I consider Wilander the most astute tactician of the 80s; however, he couldn’t find a solution when facing the unorthodox Mečíř. The most bitter defeat among their encounters occurred at Wimbledon ’88 – in hindsight; had Wilander claimed that title, he would have enjoyed the best Open Era season! He was outplayed 3-6, 1-6, 3-6 by Mečíř in the quarterfinals (their last meeting, incidentally); in the semifinal “Big Cat” was relatively close to beat Edberg in straights too. Mečíř proved to be a formidable opponent for all top players; against serve-and-volleyers, he could retrieve more effectively than others, while against Wilander (or other guys with a defensive attitude), he could outmanoeuvre the patient Swede on the baseline with sharper angles of his flat, deceptive strokes, and unexpected trips to the net. Technically, he was unparalleled – despite his stature, he was not a big server; his upper body was unusually elongated, allowing him to move like a player 10 cm shorter. Although primarily a baseliner, his volley technique was flawless, enabling him to seamlessly transition to serve-and-volley when necessary. He possessed a knack for dismantling his opponents, forcing them to alter or adapt their tactics to stand a chance against him. Even after many years, this is how Wilander remembers Mečíř: “Best anticipation of any player in our generation for sure. The most flexible… and then crazy good hands. He is the best player in the world to not have won a Slam, for sure. No question in my mind. He should have won three or four.” I wrote more about their rivalry analyzing their first meeting as well as matches at the US Open ’86 (fourth round) and ’87 (quarterfinal).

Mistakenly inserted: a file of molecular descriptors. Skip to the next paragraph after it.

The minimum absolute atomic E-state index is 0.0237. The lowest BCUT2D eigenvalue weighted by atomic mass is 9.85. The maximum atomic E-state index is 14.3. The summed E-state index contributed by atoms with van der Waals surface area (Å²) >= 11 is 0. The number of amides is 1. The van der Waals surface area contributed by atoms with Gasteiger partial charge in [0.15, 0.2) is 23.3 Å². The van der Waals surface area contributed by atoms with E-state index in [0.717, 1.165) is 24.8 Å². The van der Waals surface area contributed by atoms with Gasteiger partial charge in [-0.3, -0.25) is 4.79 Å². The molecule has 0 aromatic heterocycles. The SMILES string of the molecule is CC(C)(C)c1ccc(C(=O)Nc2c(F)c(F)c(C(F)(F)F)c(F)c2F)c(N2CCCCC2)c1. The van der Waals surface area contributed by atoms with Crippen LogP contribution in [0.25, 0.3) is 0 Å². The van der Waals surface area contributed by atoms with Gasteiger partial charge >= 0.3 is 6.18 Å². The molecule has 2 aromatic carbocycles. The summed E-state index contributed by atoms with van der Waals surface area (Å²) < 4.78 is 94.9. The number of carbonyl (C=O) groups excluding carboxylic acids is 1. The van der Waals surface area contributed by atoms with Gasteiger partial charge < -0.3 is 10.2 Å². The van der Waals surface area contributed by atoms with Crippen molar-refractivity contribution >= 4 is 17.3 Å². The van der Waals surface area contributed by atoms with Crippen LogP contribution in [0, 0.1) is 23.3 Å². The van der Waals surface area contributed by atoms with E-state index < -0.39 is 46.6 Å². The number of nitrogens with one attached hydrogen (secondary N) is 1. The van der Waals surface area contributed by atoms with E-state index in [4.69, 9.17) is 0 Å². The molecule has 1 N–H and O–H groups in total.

Mečíř’s career came to an abrupt end at the young age of 26 due to a deteriorating back injury. His final significant match took place just a few months earlier, where he faced Boris Becker in the fourth round of the Australian Open. What he could have won as a player in the early 90s, he “won” as a coach in the late 90s, helping fellow Slovak Karol Kučera to reach the Top 10. To me, Mečíř ranks as the fifth-best player of the 1980s among those who were born in the 1960s, trailing only behind the four multiple Grand Slam champions: Lendl, Becker, Edberg and Wilander.
He captured Masters ’87 in doubles (London), alongside Tomáš Šmíd. What’s insane about that triumph, the Czechoslovaks defeated the Swedish pair Edberg/Järryd twice in five-setters, first at the group stage, then in the semifinal – it was possible only in 1987 due to the draw after the ’round robin’.
Career record: 262–122 [ 117 events ]
Career titles: 11
Highest ranking: No. 4
Best GS results:
Australian Open (runner-up 1989; quarterfinal 1987)
Roland Garros (semifinal 1987)
Wimbledon (semifinal 1988; quarterfinal 1986)
US Open (runner-up 1986; quarterfinal 1987)
Olympic gold medal (Seoul 1988)
World Team Cup champion 1987
Hopman Cup champion 1989
This entry was posted in Players. Bookmark the permalink.

1 Response to Miloslav Mečíř

  1. Voo de Mar says:
    Activity: 1982 – 1990

    Five-setters: 8–6 (57%)
    Tie-breaks: 51–43 (52%)
    Deciding 3rd set TB: 1-2 (33%)

    Defeats by retirement: 0
    Walkovers given: 1

Leave a Reply